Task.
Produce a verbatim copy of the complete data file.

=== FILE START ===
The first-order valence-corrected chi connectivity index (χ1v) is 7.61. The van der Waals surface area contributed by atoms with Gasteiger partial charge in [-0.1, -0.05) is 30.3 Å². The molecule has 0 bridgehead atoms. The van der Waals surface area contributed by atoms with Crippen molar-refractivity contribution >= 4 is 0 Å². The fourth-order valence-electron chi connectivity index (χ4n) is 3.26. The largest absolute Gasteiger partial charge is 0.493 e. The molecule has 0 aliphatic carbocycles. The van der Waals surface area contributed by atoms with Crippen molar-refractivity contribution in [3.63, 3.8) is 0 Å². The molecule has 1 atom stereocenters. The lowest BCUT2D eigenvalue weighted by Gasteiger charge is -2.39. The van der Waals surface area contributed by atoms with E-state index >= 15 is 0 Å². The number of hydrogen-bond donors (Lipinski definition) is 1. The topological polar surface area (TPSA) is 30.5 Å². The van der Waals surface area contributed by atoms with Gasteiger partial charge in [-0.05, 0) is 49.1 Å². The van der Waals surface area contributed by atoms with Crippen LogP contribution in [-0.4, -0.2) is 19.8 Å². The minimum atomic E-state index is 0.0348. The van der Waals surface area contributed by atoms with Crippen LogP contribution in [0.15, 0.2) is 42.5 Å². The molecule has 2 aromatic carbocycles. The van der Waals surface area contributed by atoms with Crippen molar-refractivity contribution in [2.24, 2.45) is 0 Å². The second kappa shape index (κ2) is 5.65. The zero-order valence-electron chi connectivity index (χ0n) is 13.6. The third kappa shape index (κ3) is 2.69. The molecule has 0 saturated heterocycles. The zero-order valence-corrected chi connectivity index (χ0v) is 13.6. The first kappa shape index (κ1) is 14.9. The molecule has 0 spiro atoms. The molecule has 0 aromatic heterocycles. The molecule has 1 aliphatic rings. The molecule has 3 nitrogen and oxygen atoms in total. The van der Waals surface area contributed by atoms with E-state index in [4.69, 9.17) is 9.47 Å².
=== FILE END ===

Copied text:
The first-order valence-corrected chi connectivity index (χ1v) is 7.61. The van der Waals surface area contributed by atoms with Gasteiger partial charge in [-0.1, -0.05) is 30.3 Å². The molecule has 0 bridgehead atoms. The van der Waals surface area contributed by atoms with Crippen molar-refractivity contribution >= 4 is 0 Å². The fourth-order valence-electron chi connectivity index (χ4n) is 3.26. The largest absolute Gasteiger partial charge is 0.493 e. The molecule has 0 aliphatic carbocycles. The van der Waals surface area contributed by atoms with Crippen molar-refractivity contribution in [3.63, 3.8) is 0 Å². The molecule has 1 atom stereocenters. The lowest BCUT2D eigenvalue weighted by Gasteiger charge is -2.39. The van der Waals surface area contributed by atoms with E-state index >= 15 is 0 Å². The number of hydrogen-bond donors (Lipinski definition) is 1. The topological polar surface area (TPSA) is 30.5 Å². The van der Waals surface area contributed by atoms with Gasteiger partial charge in [-0.05, 0) is 49.1 Å². The van der Waals surface area contributed by atoms with Crippen LogP contribution in [-0.4, -0.2) is 19.8 Å². The minimum atomic E-state index is 0.0348. The van der Waals surface area contributed by atoms with Crippen LogP contribution in [0.15, 0.2) is 42.5 Å². The molecule has 2 aromatic carbocycles. The van der Waals surface area contributed by atoms with Crippen molar-refractivity contribution in [2.24, 2.45) is 0 Å². The second kappa shape index (κ2) is 5.65. The zero-order valence-electron chi connectivity index (χ0n) is 13.6. The third kappa shape index (κ3) is 2.69. The molecule has 0 saturated heterocycles. The zero-order valence-corrected chi connectivity index (χ0v) is 13.6. The first kappa shape index (κ1) is 14.9. The molecule has 0 spiro atoms. The molecule has 0 aromatic heterocycles. The molecule has 1 aliphatic rings. The molecule has 3 nitrogen and oxygen atoms in total. The van der Waals surface area contributed by atoms with E-state index in [4.69, 9.17) is 9.47 Å².